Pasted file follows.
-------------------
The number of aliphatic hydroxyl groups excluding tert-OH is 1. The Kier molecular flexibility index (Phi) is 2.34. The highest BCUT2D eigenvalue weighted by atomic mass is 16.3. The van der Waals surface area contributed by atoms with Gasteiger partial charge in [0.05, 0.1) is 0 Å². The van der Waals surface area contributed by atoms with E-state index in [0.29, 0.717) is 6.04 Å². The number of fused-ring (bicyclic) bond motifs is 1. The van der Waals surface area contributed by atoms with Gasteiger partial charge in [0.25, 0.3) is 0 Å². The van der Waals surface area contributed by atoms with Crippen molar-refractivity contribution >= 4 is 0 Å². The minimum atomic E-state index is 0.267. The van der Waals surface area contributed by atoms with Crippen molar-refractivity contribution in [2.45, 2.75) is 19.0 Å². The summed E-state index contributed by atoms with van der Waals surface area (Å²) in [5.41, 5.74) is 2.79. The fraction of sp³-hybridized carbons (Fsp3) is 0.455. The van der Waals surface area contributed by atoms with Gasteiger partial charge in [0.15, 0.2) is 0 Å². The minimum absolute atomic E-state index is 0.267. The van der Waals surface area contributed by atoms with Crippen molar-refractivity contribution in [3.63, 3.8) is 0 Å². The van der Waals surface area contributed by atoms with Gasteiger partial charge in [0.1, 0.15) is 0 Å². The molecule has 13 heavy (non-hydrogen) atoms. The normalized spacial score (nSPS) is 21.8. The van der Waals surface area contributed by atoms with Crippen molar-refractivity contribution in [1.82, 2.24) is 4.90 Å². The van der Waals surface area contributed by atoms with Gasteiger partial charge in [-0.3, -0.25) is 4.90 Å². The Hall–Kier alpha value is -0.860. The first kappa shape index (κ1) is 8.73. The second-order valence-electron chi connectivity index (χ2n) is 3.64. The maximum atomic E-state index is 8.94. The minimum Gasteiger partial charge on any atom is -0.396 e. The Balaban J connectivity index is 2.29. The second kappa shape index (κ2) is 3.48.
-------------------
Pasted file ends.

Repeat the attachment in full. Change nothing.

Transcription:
The number of aliphatic hydroxyl groups excluding tert-OH is 1. The Kier molecular flexibility index (Phi) is 2.34. The highest BCUT2D eigenvalue weighted by atomic mass is 16.3. The van der Waals surface area contributed by atoms with Gasteiger partial charge in [0.05, 0.1) is 0 Å². The van der Waals surface area contributed by atoms with E-state index in [0.29, 0.717) is 6.04 Å². The number of fused-ring (bicyclic) bond motifs is 1. The van der Waals surface area contributed by atoms with Gasteiger partial charge in [0.25, 0.3) is 0 Å². The van der Waals surface area contributed by atoms with Crippen molar-refractivity contribution >= 4 is 0 Å². The minimum atomic E-state index is 0.267. The van der Waals surface area contributed by atoms with Crippen molar-refractivity contribution in [2.45, 2.75) is 19.0 Å². The summed E-state index contributed by atoms with van der Waals surface area (Å²) in [5.41, 5.74) is 2.79. The fraction of sp³-hybridized carbons (Fsp3) is 0.455. The van der Waals surface area contributed by atoms with Gasteiger partial charge in [0.15, 0.2) is 0 Å². The minimum absolute atomic E-state index is 0.267. The van der Waals surface area contributed by atoms with Crippen molar-refractivity contribution in [3.63, 3.8) is 0 Å². The van der Waals surface area contributed by atoms with Gasteiger partial charge in [0.1, 0.15) is 0 Å². The molecule has 13 heavy (non-hydrogen) atoms. The normalized spacial score (nSPS) is 21.8. The van der Waals surface area contributed by atoms with Crippen molar-refractivity contribution in [1.82, 2.24) is 4.90 Å². The van der Waals surface area contributed by atoms with Gasteiger partial charge in [-0.3, -0.25) is 4.90 Å². The Hall–Kier alpha value is -0.860. The first kappa shape index (κ1) is 8.73. The second-order valence-electron chi connectivity index (χ2n) is 3.64. The maximum atomic E-state index is 8.94. The minimum Gasteiger partial charge on any atom is -0.396 e. The Balaban J connectivity index is 2.29. The second kappa shape index (κ2) is 3.48.